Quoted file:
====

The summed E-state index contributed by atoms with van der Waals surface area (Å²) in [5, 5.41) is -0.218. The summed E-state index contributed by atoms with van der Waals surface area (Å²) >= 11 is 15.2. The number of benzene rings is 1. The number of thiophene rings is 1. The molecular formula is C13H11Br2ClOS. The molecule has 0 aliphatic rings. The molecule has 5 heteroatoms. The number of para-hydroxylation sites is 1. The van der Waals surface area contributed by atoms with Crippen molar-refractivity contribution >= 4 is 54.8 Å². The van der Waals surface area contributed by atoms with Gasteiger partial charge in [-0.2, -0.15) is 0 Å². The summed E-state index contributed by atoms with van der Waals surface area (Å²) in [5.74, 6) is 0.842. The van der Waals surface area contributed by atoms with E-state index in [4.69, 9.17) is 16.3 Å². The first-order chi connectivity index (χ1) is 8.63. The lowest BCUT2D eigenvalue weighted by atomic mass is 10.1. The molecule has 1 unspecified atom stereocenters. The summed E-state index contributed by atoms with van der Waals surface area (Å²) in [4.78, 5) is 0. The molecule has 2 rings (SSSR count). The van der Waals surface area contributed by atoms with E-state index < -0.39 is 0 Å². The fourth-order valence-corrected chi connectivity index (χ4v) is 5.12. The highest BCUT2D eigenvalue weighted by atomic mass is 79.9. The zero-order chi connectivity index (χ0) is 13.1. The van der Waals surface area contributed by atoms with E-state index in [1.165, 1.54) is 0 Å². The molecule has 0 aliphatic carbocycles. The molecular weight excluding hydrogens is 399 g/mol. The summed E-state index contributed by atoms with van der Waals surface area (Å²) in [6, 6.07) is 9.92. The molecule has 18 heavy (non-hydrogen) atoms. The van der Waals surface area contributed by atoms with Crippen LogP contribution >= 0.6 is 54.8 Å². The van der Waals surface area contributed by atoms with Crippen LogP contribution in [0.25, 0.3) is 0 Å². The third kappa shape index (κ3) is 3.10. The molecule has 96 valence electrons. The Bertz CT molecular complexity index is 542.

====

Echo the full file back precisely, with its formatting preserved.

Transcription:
The summed E-state index contributed by atoms with van der Waals surface area (Å²) in [5, 5.41) is -0.218. The summed E-state index contributed by atoms with van der Waals surface area (Å²) >= 11 is 15.2. The number of benzene rings is 1. The number of thiophene rings is 1. The molecular formula is C13H11Br2ClOS. The molecule has 0 aliphatic rings. The molecule has 5 heteroatoms. The number of para-hydroxylation sites is 1. The van der Waals surface area contributed by atoms with Crippen molar-refractivity contribution >= 4 is 54.8 Å². The van der Waals surface area contributed by atoms with Gasteiger partial charge in [-0.2, -0.15) is 0 Å². The summed E-state index contributed by atoms with van der Waals surface area (Å²) in [5.74, 6) is 0.842. The van der Waals surface area contributed by atoms with E-state index in [4.69, 9.17) is 16.3 Å². The first-order chi connectivity index (χ1) is 8.63. The lowest BCUT2D eigenvalue weighted by atomic mass is 10.1. The molecule has 1 unspecified atom stereocenters. The summed E-state index contributed by atoms with van der Waals surface area (Å²) in [4.78, 5) is 0. The molecule has 2 rings (SSSR count). The van der Waals surface area contributed by atoms with E-state index < -0.39 is 0 Å². The fourth-order valence-corrected chi connectivity index (χ4v) is 5.12. The highest BCUT2D eigenvalue weighted by atomic mass is 79.9. The zero-order chi connectivity index (χ0) is 13.1. The van der Waals surface area contributed by atoms with E-state index in [1.165, 1.54) is 0 Å². The molecule has 0 aliphatic carbocycles. The molecular weight excluding hydrogens is 399 g/mol. The summed E-state index contributed by atoms with van der Waals surface area (Å²) in [6, 6.07) is 9.92. The molecule has 18 heavy (non-hydrogen) atoms. The van der Waals surface area contributed by atoms with Crippen LogP contribution >= 0.6 is 54.8 Å². The van der Waals surface area contributed by atoms with Crippen LogP contribution in [0.25, 0.3) is 0 Å². The third kappa shape index (κ3) is 3.10. The molecule has 96 valence electrons. The Bertz CT molecular complexity index is 542.